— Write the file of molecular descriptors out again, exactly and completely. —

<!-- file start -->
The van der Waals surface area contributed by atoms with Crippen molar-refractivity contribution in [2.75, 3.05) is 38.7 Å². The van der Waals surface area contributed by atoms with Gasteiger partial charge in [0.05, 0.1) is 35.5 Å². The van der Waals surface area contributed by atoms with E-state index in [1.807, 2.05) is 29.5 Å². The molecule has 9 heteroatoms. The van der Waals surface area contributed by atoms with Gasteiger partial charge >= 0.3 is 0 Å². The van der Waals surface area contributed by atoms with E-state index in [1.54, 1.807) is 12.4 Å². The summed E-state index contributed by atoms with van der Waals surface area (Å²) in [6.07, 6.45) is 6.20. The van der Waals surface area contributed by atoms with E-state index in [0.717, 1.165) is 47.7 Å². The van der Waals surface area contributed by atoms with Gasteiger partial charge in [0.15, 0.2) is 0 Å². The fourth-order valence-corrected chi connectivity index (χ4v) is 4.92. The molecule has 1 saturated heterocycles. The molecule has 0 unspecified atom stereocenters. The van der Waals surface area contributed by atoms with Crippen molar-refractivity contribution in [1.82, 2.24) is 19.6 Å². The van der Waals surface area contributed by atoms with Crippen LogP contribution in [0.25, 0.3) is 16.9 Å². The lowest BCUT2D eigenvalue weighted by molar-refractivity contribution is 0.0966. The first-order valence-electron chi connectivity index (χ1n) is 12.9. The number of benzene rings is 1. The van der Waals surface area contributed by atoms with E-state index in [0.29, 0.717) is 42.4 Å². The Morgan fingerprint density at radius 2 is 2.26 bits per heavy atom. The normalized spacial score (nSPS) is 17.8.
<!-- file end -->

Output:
The van der Waals surface area contributed by atoms with Crippen molar-refractivity contribution in [2.75, 3.05) is 38.7 Å². The van der Waals surface area contributed by atoms with Gasteiger partial charge in [0.05, 0.1) is 35.5 Å². The van der Waals surface area contributed by atoms with E-state index in [1.807, 2.05) is 29.5 Å². The molecule has 9 heteroatoms. The van der Waals surface area contributed by atoms with Gasteiger partial charge >= 0.3 is 0 Å². The van der Waals surface area contributed by atoms with E-state index in [1.54, 1.807) is 12.4 Å². The summed E-state index contributed by atoms with van der Waals surface area (Å²) in [6.07, 6.45) is 6.20. The van der Waals surface area contributed by atoms with E-state index in [0.717, 1.165) is 47.7 Å². The van der Waals surface area contributed by atoms with Gasteiger partial charge in [0.15, 0.2) is 0 Å². The fourth-order valence-corrected chi connectivity index (χ4v) is 4.92. The molecule has 1 saturated heterocycles. The molecule has 0 unspecified atom stereocenters. The van der Waals surface area contributed by atoms with Crippen molar-refractivity contribution in [1.82, 2.24) is 19.6 Å². The van der Waals surface area contributed by atoms with Crippen LogP contribution in [0.25, 0.3) is 16.9 Å². The lowest BCUT2D eigenvalue weighted by molar-refractivity contribution is 0.0966. The first-order valence-electron chi connectivity index (χ1n) is 12.9. The number of benzene rings is 1. The van der Waals surface area contributed by atoms with E-state index in [0.29, 0.717) is 42.4 Å². The Morgan fingerprint density at radius 2 is 2.26 bits per heavy atom. The normalized spacial score (nSPS) is 17.8.